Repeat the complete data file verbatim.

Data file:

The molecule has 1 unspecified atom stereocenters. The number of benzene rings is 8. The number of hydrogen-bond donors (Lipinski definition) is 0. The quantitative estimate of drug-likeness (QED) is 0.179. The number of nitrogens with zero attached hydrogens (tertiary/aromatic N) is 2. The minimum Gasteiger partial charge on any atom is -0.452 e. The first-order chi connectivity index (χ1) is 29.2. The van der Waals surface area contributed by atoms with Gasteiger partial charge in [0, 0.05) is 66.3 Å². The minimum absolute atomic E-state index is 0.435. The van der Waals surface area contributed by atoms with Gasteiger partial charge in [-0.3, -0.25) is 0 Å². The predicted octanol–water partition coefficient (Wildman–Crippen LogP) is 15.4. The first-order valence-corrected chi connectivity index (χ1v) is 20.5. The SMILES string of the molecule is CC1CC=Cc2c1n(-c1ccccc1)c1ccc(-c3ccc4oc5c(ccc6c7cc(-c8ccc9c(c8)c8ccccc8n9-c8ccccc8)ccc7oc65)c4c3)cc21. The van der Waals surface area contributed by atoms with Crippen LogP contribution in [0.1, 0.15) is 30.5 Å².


The molecule has 1 unspecified atom stereocenters. The number of benzene rings is 8. The number of hydrogen-bond donors (Lipinski definition) is 0. The quantitative estimate of drug-likeness (QED) is 0.179. The number of nitrogens with zero attached hydrogens (tertiary/aromatic N) is 2. The minimum Gasteiger partial charge on any atom is -0.452 e. The first-order chi connectivity index (χ1) is 29.2. The van der Waals surface area contributed by atoms with Gasteiger partial charge in [0, 0.05) is 66.3 Å². The minimum absolute atomic E-state index is 0.435. The van der Waals surface area contributed by atoms with Gasteiger partial charge in [-0.3, -0.25) is 0 Å². The predicted octanol–water partition coefficient (Wildman–Crippen LogP) is 15.4. The first-order valence-corrected chi connectivity index (χ1v) is 20.5. The SMILES string of the molecule is CC1CC=Cc2c1n(-c1ccccc1)c1ccc(-c3ccc4oc5c(ccc6c7cc(-c8ccc9c(c8)c8ccccc8n9-c8ccccc8)ccc7oc65)c4c3)cc21. The van der Waals surface area contributed by atoms with Crippen LogP contribution in [0.1, 0.15) is 30.5 Å².